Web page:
Tonight: Elon Musk has declared himself the “Technoking of Tesla;” the US has a new most valuable startup; and if your stimulus check is “pending” in your bank account, you aren’t alone.
Nothing like waiting months for a stimulus check only to see it’s “pending” in your bank account. What, are the banks depositing the $1,400 with those paper rolls of pennies?
Big payments like this flow through the banking world via the ACH system, which is run by the Federal Reserve. When transactions are initiated, banks receive a notification indicating money is on the way. Hence, “pending.”
Fintechs like Chime, however, don’t wait for the money to actually arrive. They pay it out early, trusting that when the Fed says the money is coming, it’ll get there eventually.
QUOTE OF THE DAY
“I don’t have to choose between lifestyle and career. I get to do both now.”
YOU DOWN WITH NFT?
Non-fungible tokens are all the rage. So the CNN Business team decided to buy one.
Let’s break down that term:
- Non-fungible: meaning one of a kind, not interchangeable.
- Token: like a unit of currency.
NFTs can take different forms, but they are commonly used to buy and sell digital art. Last week, for example, a single JPG file by the artist Bleeple sold for $69.3 million.
BUYING AN NFT
Our team’s NFT, for the record, fit a decidedly more journalist-y budget, as my colleague Rishin Iyengar explains. After much deliberation, we chose a piece by Moscow-based digital artist Alexander Shelupinin called “Little Alien” — a shapeshifting, color-changing portrait of a hairless Sphynx cat. (The CNN Business team has a history with hairless cats, but that’s a story for another time.)
We bought it from a marketplace called Known Origin where it was listed by the artist for 0.01 ethereum, or $15 at the time. Thanks to a slight jump in ethereum prices since, it’s now worth a princely sum of $17.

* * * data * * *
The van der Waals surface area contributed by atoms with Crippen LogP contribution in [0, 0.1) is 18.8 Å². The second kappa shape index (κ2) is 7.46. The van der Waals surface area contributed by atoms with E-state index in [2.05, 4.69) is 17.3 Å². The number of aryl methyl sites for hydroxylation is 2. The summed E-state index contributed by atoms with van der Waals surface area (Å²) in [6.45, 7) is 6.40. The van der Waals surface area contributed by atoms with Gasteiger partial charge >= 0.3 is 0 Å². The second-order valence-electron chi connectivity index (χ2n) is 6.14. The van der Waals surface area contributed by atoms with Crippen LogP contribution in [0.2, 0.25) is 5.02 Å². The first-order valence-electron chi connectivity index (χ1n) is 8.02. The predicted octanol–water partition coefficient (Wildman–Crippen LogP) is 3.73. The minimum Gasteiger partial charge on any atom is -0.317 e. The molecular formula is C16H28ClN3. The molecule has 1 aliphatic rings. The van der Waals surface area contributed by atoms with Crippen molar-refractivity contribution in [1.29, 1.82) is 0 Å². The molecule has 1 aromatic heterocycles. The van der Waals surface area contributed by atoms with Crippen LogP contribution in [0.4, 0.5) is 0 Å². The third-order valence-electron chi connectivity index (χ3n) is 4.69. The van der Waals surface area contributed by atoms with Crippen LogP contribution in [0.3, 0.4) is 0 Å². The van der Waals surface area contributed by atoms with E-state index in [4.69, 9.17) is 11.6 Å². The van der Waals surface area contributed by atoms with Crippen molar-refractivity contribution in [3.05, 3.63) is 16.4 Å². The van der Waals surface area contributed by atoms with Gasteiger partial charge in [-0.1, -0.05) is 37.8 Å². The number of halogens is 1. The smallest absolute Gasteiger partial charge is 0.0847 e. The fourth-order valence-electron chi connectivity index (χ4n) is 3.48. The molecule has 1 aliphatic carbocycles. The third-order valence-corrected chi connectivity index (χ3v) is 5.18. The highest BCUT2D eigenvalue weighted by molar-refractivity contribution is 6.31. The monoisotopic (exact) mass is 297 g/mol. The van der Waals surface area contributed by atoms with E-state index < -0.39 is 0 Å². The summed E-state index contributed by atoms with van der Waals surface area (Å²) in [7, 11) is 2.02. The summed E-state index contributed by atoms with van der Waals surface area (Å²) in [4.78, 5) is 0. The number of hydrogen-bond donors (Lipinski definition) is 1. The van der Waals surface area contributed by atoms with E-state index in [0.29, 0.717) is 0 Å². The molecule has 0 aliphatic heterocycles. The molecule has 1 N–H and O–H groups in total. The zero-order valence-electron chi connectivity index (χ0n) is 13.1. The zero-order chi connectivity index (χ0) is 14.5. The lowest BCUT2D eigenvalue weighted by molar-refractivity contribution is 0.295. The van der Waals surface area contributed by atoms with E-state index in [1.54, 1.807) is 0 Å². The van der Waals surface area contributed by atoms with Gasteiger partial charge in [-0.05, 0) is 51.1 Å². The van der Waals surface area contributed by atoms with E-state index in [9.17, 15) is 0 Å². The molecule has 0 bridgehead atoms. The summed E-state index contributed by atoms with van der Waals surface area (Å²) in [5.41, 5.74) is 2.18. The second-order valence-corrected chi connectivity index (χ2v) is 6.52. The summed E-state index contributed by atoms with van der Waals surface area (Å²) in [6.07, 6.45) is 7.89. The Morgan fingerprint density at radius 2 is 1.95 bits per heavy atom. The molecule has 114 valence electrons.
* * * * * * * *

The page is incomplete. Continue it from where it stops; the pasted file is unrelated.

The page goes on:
NUMBER OF THE DAY
In a filing with his Musk’s least favorite regulator, the Securities and Exchange Commission, Tesla disclosed that its founder and CEO is adding the title of “Technoking of Tesla.” It also said that Chief Financial Officer Zach Kirkhorn had taken on the title of “Master of Coin.”
(Fully inspired, today I’m declaring myself Empress of Nightcap.)
The move is something of a middle finger to the SEC. Some background:
- Musk used to be the chairman of Tesla, but the SEC stripped him of that title in 2018 as part of a settlement.
- Reminder: The SEC is charged with, among other things, making sure heads of companies don’t mislead the public…
- And that’s exactly what Musk did when he tweeted “funding secured” to take Tesla private at $420 a share. In fact no such agreement existed.
- The SEC originally sought to strip Musk of his CEO title, too, but settled for having him pay a $20 million fine and give up “chairman.”
Musk has to occasionally fire off these innocuous billionaire-with-Peter-Pan-Syndrome moves to keep up his eccentric mad scientist routine. But there’s a reason to the madness: He needs shareholders to not panic when he does something even more alarming, like publicly dismissing measures to combat Covid-19 (which he’s called “fascist” and un-American.)
And if you look at Tesla’s share price, it seems to be working. Investors have driven Tesla shares up to make it one of the most valuable US companies of any kind — worth roughly as much as the world’s seven largest automakers combined.
WHAT ELSE IS GOING ON
- Rosalind Brewer assumed her new role as CEO of Walgreens, officially making her the only Black woman currently serving as the head of a Fortune 500 company and just the third in history to achieve the career milestone.
- Volkswagen plans to build six “gigafactories” in Europe by 2030 — a massive expansion of its battery production as it tries to gain an edge in the electric car market.
- Toys “R” Us is changing hands again, just two years after it went bankrupt.